Carol Hughes,
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Alumni Association honors university innovators at Founders' Day event

February 24, 2011

The Arizona State University Alumni Association honored faculty members and alumni at its annual Founders’ Day Awards Dinner, Feb. 24, at the Arizona Biltmore Resort & Spa, 2400 E. Missouri Ave., Phoenix. More than 700 people attended the event.

The award ceremony has been a signature event for the university for decades, and honors individuals who exemplify the spirit of the founders of the Territorial Normal School of Arizona, ASU’s predecessor institution, which received its charter from the Thirteenth Territorial Legislature on March 7, 1885. Download Full Image

A special highlight of the ceremony this year was ASU President Michael M. Crow’s acceptance of the Distinguished Eagle Scout Award from the Boy Scouts of America. This award honors men who have achieved the rank of Eagle Scout at least 25 years prior to receiving the award for providing outstanding service to others.

In addition to the award presentation for President Crow, the following individuals were honored by the Alumni Association at the Founders’ Day event.

Philanthropist of the Year Award
Honoree: T. Denny Sanford

T. Denny Sanford is the founder, owner and CEO of United National Corp. In 2010, Mr. Sanford initiated a five-year, $18.85-million investment at Arizona State University to facilitate a partnership between the Teach For America organization and ASU to bring substantive changes to the way the university recruits, selects, and prepares future K-12 teachers.  He has also provided $4.4 million of funding for the Sanford Harmony Program, a project located within ASU’s School of Social and Family Dynamics that seeks to develop a model for understanding and enhancing relationships among girls and boys.

Alumni Achievement Award
Honoree: Brian Swette ’76 B.S.

Swette, who graduated from ASU with a degree in economics, has held senior marketing and executive positions at PepsiCo and eBay. He has participated on the board of directors for Burger King, J. Crew,,, Jamba Juice, The FRS Company, and Shutterfly, Inc., and has been named to Advertising Age’s “Marketing 100” and “Power 50” lists. He was also an executive producer for the 2009 independent film, “The Least Among You.”
In addition to his accomplishments as a corporate leader, Swette also has explored social entrepreneurship by becoming a board member of and by establishing the Swette Strategic Investment Fund at ASU.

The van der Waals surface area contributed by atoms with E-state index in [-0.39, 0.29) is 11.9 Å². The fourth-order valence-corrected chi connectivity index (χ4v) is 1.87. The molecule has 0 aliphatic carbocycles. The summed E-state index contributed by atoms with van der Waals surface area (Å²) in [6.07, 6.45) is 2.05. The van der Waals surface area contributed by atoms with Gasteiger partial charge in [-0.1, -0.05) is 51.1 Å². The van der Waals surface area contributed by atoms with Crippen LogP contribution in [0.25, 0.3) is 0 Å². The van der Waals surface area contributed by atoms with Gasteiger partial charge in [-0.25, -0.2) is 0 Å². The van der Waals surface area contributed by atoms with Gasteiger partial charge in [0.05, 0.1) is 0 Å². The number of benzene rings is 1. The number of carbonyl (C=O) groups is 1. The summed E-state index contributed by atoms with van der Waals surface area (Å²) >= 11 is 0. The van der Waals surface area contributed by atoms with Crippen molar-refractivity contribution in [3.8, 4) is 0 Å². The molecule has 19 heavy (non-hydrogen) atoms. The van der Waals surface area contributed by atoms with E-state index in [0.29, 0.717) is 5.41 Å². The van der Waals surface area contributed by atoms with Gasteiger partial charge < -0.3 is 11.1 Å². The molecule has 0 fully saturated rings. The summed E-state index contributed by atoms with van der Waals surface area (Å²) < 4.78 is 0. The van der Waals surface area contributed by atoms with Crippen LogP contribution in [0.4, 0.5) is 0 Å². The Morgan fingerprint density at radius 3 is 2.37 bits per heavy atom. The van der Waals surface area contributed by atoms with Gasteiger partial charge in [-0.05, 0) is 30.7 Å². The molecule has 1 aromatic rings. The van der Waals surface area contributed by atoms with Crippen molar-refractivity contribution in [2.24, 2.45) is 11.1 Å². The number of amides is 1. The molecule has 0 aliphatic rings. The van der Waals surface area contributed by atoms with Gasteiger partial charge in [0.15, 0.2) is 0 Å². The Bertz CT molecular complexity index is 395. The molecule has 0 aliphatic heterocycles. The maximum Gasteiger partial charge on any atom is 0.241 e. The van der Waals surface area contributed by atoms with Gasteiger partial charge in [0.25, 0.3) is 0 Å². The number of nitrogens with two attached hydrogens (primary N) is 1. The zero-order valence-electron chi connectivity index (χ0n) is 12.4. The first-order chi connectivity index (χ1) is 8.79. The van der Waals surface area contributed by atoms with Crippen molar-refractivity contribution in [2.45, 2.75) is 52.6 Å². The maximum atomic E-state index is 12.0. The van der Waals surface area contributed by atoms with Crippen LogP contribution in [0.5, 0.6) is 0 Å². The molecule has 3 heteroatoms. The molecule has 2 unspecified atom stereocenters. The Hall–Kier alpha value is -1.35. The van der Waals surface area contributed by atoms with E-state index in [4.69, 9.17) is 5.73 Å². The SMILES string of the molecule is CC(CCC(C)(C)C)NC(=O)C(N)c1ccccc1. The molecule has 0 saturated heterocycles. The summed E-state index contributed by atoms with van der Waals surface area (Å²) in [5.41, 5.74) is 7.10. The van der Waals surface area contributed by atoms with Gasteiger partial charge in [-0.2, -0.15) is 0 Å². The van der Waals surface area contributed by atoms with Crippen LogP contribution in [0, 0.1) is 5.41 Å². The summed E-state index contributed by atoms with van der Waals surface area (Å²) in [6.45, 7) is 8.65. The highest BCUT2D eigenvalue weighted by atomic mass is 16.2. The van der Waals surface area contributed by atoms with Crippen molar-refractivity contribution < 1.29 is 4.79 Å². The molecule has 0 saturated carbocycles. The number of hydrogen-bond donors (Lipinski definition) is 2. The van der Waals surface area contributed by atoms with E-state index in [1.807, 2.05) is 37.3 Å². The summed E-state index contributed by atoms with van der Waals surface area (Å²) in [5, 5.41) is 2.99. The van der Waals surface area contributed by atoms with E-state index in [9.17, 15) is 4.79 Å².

Young Alumni Achievement Award
Honoree: Amanda Borden-Cochran ’03 B.A.E.

Amanda Borden-Cochran is known to many as the captain of the 1996 U.S. Olympic women’s gymnastics team, which was the first such U.S. team in history to take home a gold medal. After winning the gold, she completed her degree in early childhood education at ASU. She now owns Gold Medal Gymnastics, which has locations in Tempe and Chandler, and also works as a television commentator for CBS Sports, ESPN and Fox Sports.

Faculty Achievement Awards

Faculty Achievement Research Award
Milton Sommerfeld, professor, Department of Applied Sciences and Mathematics, College of Technology and Innovation

Milton Sommerfeld is being honored for his research in the fields of phycology and microalgal biotechnology. One of his long-standing research interests is in exploiting algae as a promising source of feedstock for biofuels, which could lead to the development of commercially viable, renewable and sustainable fuels.

He is co-director of the Laboratory for Algae Research and Biotechnology at ASU’s Polytechnic campus and the newly established Arizona Center for Algae Technology and Innovation. He was named by Time Magazine to its list of 50 best innovators in 2008, received the governor of Arizona’s Innovator of the Year Award in Academia in 2009 and the Arizona Award for Research Excellence from the Arizona Bioindustry Association in 2010.

Faculty Achievement Service Award
Karen L. Adams, professor, Department of English, College of Liberal Arts and Sciences

Karen L. Adams is being honored for her career-long dedication to service. Her commitment to service in a university setting first occurred as a doctoral student at the University of Michigan, Ann Arbor, where she helped win union representation for state employees. Once she arrived at ASU, she continued to offer her time and expertise to enhance the educational experience of students and to facilitate the smooth operation of the department. Adams has received many awards for her service-related work, including honors from the Arizona Lao Association, a diversity award from the city of Tempe, and an award from the American Association for State and Local History.

Faculty Achievement Teaching Award
James Eder, professor, School of Human Evolution and Social Change, College of Liberal Arts and Sciences

James Eder is being honored for his work as an instructor in the School of Human Evolution and Social Change. He has earned a reputation as an exceptionally talented and supportive teacher. His teaching at ASU is augmented by his scholarly research as a socio-cultural anthropologist, which has focused on the culture and development of the Palawan region of the Philippines.

Staff Achievement Award
Honoree: Robin Okun Hengl ’75 B.S.

Robin Okun Hengl is being honored for her work as director of the ASU Parents Association. Under her leadership, the Parents Association doubled the number of students receiving scholarships from the organization, while also increasing the amount given to each student; increased ten-fold in just five years the number of parents engaged with the association; and established a grants process that has funded free tutoring programs, the Summer Bridge student success initiative and an emergency crisis fund.

Tickets to the Founders’ Day event are $125 for Alumni Association members and $150 for nonmembers. Table and corporate sponsorship opportunities are available. For additional information about Founders’ Day, or to RSVP, visit" target="_blank">